Barely a week after it was revealed that the Twitter sensation (or one of them) behind @GSElevator does not work at Goldman Sachs, and never has, he's lost his "mid-six figures" book deal. "In light of information that has recently come to our attention since acquiring John Lefevre's Straight to Hell, Touchstone has decided to cancel its publication of this work," Simon & Schuster said in a statement.
"It's just a comical mystery to me," Lefevre, an ex-Citi banker, told Business Insider, unable — or unwilling — to grasp why an outsider maybe shouldn't be writing as a character whose comedic authority is based on being an insider.
"We always counted on my identity being revealed and we were confident that it would lend credibility and support to my story and vantage point," he added. "And my publisher had been vocal in supporting me after I was outed. So today it's quite surprising to see them walk away from a contractual obligation."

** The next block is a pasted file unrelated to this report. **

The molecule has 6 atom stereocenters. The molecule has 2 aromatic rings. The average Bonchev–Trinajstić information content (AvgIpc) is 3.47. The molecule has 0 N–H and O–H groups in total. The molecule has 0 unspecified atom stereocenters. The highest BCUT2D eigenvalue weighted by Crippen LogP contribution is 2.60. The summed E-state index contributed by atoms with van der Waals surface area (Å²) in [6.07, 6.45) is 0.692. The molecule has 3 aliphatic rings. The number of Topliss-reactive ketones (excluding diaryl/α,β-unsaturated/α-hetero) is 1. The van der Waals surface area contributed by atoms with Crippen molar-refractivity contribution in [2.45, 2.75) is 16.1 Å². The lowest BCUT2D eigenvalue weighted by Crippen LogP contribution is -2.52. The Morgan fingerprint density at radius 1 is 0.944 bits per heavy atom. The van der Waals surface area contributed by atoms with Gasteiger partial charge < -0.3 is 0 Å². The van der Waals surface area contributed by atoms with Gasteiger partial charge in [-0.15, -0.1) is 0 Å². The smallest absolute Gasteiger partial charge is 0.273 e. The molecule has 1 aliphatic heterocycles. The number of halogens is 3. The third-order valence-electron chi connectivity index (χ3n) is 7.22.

Just after the outing, the book's editor, Matthew Benjamin, was quoted in the New York Times defending his writer: "He's been pretty straight with us the entire time, so this is not a surprise," he said. But in addition to his identity, Gawker recently noted that several of the account's jokes appeared to be lifted from elsewhere, dubbing him plainly a "plagiarist."
"This doesn't change anything for me," insisted Lefevre. "In the immortal words of Carl Fox, 'money is only something you need if you don't die tomorrow.' Since I have been able to respond, my credibility has only increased."
Not shedding a tear either way, the bank itself:
Guess elevators go up and down, http://t.co/xkDPZgaCI8— Goldman Sachs (@GoldmanSachs) March 6, 2014